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SAN DIEGO — Unvaccinated first responders are weighing their options after the city started sending pre-termination letters to city workers who haven’t showed proof of full vaccination against COVID-19.

Wednesday was the deadline for city employees to submit documentation following San Diego City Council’s approval Monday of an emergency mandate requiring city workers to be fully vaccinated. City contractors have until Jan. 3 to get their shots.

“You can resign, retire, go on unpaid leave, turn in an exemption or get the shot,” Paul Lotze, an engineer for the San Diego Fire Department, said.

Lotze said after praying about the vaccine, he decided he won’t get it and plans to request an exemption. As of Nov. 29, 619 employees had applied for exemptions, including 15 for medical reasons and 604 on the basis of religious beliefs. The city is considering requests on a case-by-case basis.

“I’m going to take the 30 days and wait to turn in my exemption,” Lotze said. “Because I’m hopeful that in those 30 days, we continue to have more change in what’s happening across the country.”

Data presented at the city council meeting Monday showed 80.6% of city workers were already fully-vaccinated. Pre-termination letters are now going out to unvaccinated employees telling them they are in jeopardy of losing their jobs. They will have 30 days to show proof of vaccination or be permanently let go.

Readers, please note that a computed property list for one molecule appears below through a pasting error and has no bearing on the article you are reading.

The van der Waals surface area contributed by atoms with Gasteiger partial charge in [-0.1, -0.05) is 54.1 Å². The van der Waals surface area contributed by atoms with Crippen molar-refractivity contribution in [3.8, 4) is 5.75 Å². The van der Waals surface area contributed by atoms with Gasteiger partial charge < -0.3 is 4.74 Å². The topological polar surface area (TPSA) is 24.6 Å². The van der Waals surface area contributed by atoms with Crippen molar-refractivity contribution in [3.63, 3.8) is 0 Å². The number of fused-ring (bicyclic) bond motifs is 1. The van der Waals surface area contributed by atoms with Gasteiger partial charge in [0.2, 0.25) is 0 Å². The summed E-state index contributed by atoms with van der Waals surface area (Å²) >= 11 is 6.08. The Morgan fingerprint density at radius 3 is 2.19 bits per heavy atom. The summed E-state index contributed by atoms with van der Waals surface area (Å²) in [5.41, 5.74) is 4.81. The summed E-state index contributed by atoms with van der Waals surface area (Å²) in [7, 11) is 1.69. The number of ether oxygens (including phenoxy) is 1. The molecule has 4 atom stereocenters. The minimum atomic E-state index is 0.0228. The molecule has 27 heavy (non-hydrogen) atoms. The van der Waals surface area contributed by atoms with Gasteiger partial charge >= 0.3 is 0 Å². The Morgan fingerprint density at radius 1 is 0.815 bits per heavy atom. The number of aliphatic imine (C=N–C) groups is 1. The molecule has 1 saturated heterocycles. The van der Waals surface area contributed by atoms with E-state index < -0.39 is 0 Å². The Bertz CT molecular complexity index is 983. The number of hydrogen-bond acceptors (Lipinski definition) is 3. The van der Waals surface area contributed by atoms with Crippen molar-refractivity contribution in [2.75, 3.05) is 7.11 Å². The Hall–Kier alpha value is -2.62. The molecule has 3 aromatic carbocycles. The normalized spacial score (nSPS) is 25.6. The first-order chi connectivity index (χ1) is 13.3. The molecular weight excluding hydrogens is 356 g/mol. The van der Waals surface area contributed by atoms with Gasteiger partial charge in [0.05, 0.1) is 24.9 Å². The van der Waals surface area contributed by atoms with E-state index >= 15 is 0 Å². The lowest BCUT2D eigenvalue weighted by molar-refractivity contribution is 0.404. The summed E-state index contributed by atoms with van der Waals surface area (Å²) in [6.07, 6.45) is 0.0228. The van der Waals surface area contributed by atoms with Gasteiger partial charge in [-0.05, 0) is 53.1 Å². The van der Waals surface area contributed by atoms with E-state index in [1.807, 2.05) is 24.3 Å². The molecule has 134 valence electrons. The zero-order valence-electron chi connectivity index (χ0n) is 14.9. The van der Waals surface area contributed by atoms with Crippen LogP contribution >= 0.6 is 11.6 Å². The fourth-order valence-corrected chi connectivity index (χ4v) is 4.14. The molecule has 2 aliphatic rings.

“I don’t want to lose any member of our city family,” Gloria said of the mandate. “I hope that none of them choose to leave city service. But more importantly, I don’t want to lose any of them to COVID-19.”

Gloria said city services, including trash collection and first responder academies, have already been affected by cases of COVID-19. City officials told FOX 5 they are preparing for all contingencies, including for overtime pay and to staff up quickly if they lose employees because of the mandate.

“I’ve had it twice,” said James Burnett, a San Diego police detective. “The first time was in January 2020. They thought it was bronchitis. It was pretty bad the first time. I had to get an inhaler and they put me on steroids. The second time, I lost my taste and smell and had some body aches and then it went away.”

Burnett said he believes his two bouts of COVID should count as vaccination. Initially, he was not going to comply with the mandate but he said he has a lot at stake with three kids at home.

“I don’t want to jump the gun and uproot the family and everything based on information I just don’t have,” said Burnett.

Both first responders told FOX 5 they will be submitting exemption requests, though they hope a judge steps in and stops any terminations.